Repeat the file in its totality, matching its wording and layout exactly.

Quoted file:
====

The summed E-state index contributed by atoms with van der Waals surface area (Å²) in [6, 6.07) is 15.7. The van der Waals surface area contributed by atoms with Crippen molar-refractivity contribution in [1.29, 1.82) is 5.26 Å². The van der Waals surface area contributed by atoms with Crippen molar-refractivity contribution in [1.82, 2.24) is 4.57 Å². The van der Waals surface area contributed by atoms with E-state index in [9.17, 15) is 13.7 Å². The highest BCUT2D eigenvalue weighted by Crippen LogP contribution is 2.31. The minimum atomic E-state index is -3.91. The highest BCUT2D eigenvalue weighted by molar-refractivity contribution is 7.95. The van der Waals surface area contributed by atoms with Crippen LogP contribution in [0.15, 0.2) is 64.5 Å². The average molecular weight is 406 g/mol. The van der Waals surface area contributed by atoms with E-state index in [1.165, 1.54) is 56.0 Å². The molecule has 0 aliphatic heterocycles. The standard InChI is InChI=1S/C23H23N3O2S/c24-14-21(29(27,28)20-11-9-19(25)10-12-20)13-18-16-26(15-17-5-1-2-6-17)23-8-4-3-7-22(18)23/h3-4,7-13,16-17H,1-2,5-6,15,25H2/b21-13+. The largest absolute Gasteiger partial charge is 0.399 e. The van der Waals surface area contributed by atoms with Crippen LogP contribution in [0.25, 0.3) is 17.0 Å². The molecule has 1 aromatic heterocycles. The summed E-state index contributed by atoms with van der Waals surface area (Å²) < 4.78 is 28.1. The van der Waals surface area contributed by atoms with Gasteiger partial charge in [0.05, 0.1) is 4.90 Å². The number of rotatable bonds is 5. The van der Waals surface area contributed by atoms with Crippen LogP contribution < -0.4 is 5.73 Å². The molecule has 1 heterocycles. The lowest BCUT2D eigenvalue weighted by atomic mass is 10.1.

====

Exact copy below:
The summed E-state index contributed by atoms with van der Waals surface area (Å²) in [6, 6.07) is 15.7. The van der Waals surface area contributed by atoms with Crippen molar-refractivity contribution in [1.29, 1.82) is 5.26 Å². The van der Waals surface area contributed by atoms with Crippen molar-refractivity contribution in [1.82, 2.24) is 4.57 Å². The van der Waals surface area contributed by atoms with E-state index in [9.17, 15) is 13.7 Å². The highest BCUT2D eigenvalue weighted by Crippen LogP contribution is 2.31. The minimum atomic E-state index is -3.91. The highest BCUT2D eigenvalue weighted by molar-refractivity contribution is 7.95. The van der Waals surface area contributed by atoms with Crippen LogP contribution in [0.15, 0.2) is 64.5 Å². The average molecular weight is 406 g/mol. The van der Waals surface area contributed by atoms with E-state index in [1.165, 1.54) is 56.0 Å². The molecule has 0 aliphatic heterocycles. The standard InChI is InChI=1S/C23H23N3O2S/c24-14-21(29(27,28)20-11-9-19(25)10-12-20)13-18-16-26(15-17-5-1-2-6-17)23-8-4-3-7-22(18)23/h3-4,7-13,16-17H,1-2,5-6,15,25H2/b21-13+. The largest absolute Gasteiger partial charge is 0.399 e. The van der Waals surface area contributed by atoms with Crippen LogP contribution in [0.25, 0.3) is 17.0 Å². The molecule has 1 aromatic heterocycles. The summed E-state index contributed by atoms with van der Waals surface area (Å²) < 4.78 is 28.1. The van der Waals surface area contributed by atoms with Gasteiger partial charge in [0.05, 0.1) is 4.90 Å². The number of rotatable bonds is 5. The van der Waals surface area contributed by atoms with Crippen LogP contribution < -0.4 is 5.73 Å². The molecule has 1 heterocycles. The lowest BCUT2D eigenvalue weighted by atomic mass is 10.1.